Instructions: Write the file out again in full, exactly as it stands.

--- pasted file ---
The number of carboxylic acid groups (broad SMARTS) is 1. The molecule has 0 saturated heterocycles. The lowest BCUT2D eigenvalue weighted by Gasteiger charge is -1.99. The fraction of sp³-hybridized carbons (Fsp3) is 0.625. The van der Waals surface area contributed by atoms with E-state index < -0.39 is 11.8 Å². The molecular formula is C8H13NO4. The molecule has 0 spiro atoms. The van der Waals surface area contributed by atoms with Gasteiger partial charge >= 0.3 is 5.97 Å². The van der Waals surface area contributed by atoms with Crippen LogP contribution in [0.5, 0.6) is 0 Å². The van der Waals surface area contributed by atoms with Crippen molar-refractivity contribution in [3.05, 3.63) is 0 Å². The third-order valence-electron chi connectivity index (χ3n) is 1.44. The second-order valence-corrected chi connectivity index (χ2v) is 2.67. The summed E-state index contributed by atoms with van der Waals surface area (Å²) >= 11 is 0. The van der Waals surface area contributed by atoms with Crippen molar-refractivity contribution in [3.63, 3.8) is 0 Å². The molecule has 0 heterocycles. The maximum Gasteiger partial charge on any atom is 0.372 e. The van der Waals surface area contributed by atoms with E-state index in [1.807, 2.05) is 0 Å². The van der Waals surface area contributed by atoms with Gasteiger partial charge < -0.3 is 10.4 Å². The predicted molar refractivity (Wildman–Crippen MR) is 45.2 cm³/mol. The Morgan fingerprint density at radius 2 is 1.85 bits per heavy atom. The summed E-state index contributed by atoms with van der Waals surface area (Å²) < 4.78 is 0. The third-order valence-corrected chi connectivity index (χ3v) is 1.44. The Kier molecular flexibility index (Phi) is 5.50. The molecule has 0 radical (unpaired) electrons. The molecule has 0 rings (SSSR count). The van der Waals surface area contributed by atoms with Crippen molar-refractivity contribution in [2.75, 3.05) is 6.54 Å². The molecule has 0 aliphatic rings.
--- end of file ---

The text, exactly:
The number of carboxylic acid groups (broad SMARTS) is 1. The molecule has 0 saturated heterocycles. The lowest BCUT2D eigenvalue weighted by Gasteiger charge is -1.99. The fraction of sp³-hybridized carbons (Fsp3) is 0.625. The van der Waals surface area contributed by atoms with E-state index < -0.39 is 11.8 Å². The molecular formula is C8H13NO4. The molecule has 0 spiro atoms. The van der Waals surface area contributed by atoms with Gasteiger partial charge >= 0.3 is 5.97 Å². The van der Waals surface area contributed by atoms with Crippen LogP contribution in [0.5, 0.6) is 0 Å². The van der Waals surface area contributed by atoms with Crippen molar-refractivity contribution in [3.05, 3.63) is 0 Å². The third-order valence-electron chi connectivity index (χ3n) is 1.44. The second-order valence-corrected chi connectivity index (χ2v) is 2.67. The summed E-state index contributed by atoms with van der Waals surface area (Å²) >= 11 is 0. The van der Waals surface area contributed by atoms with Crippen molar-refractivity contribution in [3.63, 3.8) is 0 Å². The molecule has 0 heterocycles. The maximum Gasteiger partial charge on any atom is 0.372 e. The van der Waals surface area contributed by atoms with E-state index in [1.807, 2.05) is 0 Å². The van der Waals surface area contributed by atoms with Gasteiger partial charge < -0.3 is 10.4 Å². The predicted molar refractivity (Wildman–Crippen MR) is 45.2 cm³/mol. The Morgan fingerprint density at radius 2 is 1.85 bits per heavy atom. The summed E-state index contributed by atoms with van der Waals surface area (Å²) < 4.78 is 0. The third-order valence-corrected chi connectivity index (χ3v) is 1.44. The Kier molecular flexibility index (Phi) is 5.50. The molecule has 0 radical (unpaired) electrons. The molecule has 0 rings (SSSR count). The van der Waals surface area contributed by atoms with Crippen molar-refractivity contribution in [2.75, 3.05) is 6.54 Å². The molecule has 0 aliphatic rings.